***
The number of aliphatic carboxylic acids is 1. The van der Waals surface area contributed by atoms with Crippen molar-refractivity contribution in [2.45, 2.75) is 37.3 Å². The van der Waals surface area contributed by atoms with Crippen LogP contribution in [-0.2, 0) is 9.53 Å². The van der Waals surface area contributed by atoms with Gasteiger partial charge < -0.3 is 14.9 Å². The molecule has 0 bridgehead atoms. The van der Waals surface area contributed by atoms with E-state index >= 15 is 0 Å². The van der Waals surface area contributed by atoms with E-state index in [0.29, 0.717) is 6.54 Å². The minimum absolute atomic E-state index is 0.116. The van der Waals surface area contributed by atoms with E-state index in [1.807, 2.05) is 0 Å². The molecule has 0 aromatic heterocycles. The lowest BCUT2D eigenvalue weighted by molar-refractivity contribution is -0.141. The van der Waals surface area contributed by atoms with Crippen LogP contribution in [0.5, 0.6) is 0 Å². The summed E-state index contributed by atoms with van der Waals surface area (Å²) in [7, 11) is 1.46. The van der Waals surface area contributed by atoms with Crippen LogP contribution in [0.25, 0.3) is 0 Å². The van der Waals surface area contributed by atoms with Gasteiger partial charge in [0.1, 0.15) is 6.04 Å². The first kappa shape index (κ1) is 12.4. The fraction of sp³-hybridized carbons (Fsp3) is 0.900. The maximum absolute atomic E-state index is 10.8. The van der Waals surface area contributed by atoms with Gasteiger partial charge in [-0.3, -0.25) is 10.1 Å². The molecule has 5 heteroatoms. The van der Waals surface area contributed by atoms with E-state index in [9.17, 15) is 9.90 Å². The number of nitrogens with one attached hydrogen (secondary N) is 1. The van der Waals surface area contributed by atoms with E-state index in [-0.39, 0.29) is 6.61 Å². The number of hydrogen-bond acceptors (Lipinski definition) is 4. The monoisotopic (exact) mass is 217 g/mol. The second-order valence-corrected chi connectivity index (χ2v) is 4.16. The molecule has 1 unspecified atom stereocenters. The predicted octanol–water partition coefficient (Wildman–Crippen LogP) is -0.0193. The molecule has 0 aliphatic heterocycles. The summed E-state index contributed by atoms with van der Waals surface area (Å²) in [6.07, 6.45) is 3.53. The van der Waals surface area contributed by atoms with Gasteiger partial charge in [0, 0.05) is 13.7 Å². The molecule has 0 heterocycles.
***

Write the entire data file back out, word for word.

The number of aliphatic carboxylic acids is 1. The van der Waals surface area contributed by atoms with Crippen molar-refractivity contribution in [2.45, 2.75) is 37.3 Å². The van der Waals surface area contributed by atoms with Crippen LogP contribution in [-0.2, 0) is 9.53 Å². The van der Waals surface area contributed by atoms with Gasteiger partial charge < -0.3 is 14.9 Å². The molecule has 0 bridgehead atoms. The van der Waals surface area contributed by atoms with E-state index >= 15 is 0 Å². The van der Waals surface area contributed by atoms with E-state index in [0.29, 0.717) is 6.54 Å². The minimum absolute atomic E-state index is 0.116. The van der Waals surface area contributed by atoms with E-state index in [1.807, 2.05) is 0 Å². The molecule has 0 aromatic heterocycles. The lowest BCUT2D eigenvalue weighted by molar-refractivity contribution is -0.141. The van der Waals surface area contributed by atoms with Crippen LogP contribution in [0.5, 0.6) is 0 Å². The summed E-state index contributed by atoms with van der Waals surface area (Å²) in [7, 11) is 1.46. The van der Waals surface area contributed by atoms with Crippen LogP contribution in [0.25, 0.3) is 0 Å². The van der Waals surface area contributed by atoms with Gasteiger partial charge in [0.1, 0.15) is 6.04 Å². The first kappa shape index (κ1) is 12.4. The fraction of sp³-hybridized carbons (Fsp3) is 0.900. The maximum absolute atomic E-state index is 10.8. The van der Waals surface area contributed by atoms with Gasteiger partial charge in [-0.3, -0.25) is 10.1 Å². The molecule has 5 heteroatoms. The van der Waals surface area contributed by atoms with E-state index in [9.17, 15) is 9.90 Å². The number of nitrogens with one attached hydrogen (secondary N) is 1. The van der Waals surface area contributed by atoms with E-state index in [-0.39, 0.29) is 6.61 Å². The number of hydrogen-bond acceptors (Lipinski definition) is 4. The monoisotopic (exact) mass is 217 g/mol. The second-order valence-corrected chi connectivity index (χ2v) is 4.16. The molecule has 1 unspecified atom stereocenters. The predicted octanol–water partition coefficient (Wildman–Crippen LogP) is -0.0193. The molecule has 0 aliphatic heterocycles. The summed E-state index contributed by atoms with van der Waals surface area (Å²) in [6.07, 6.45) is 3.53. The van der Waals surface area contributed by atoms with Gasteiger partial charge in [0, 0.05) is 13.7 Å². The molecule has 0 heterocycles.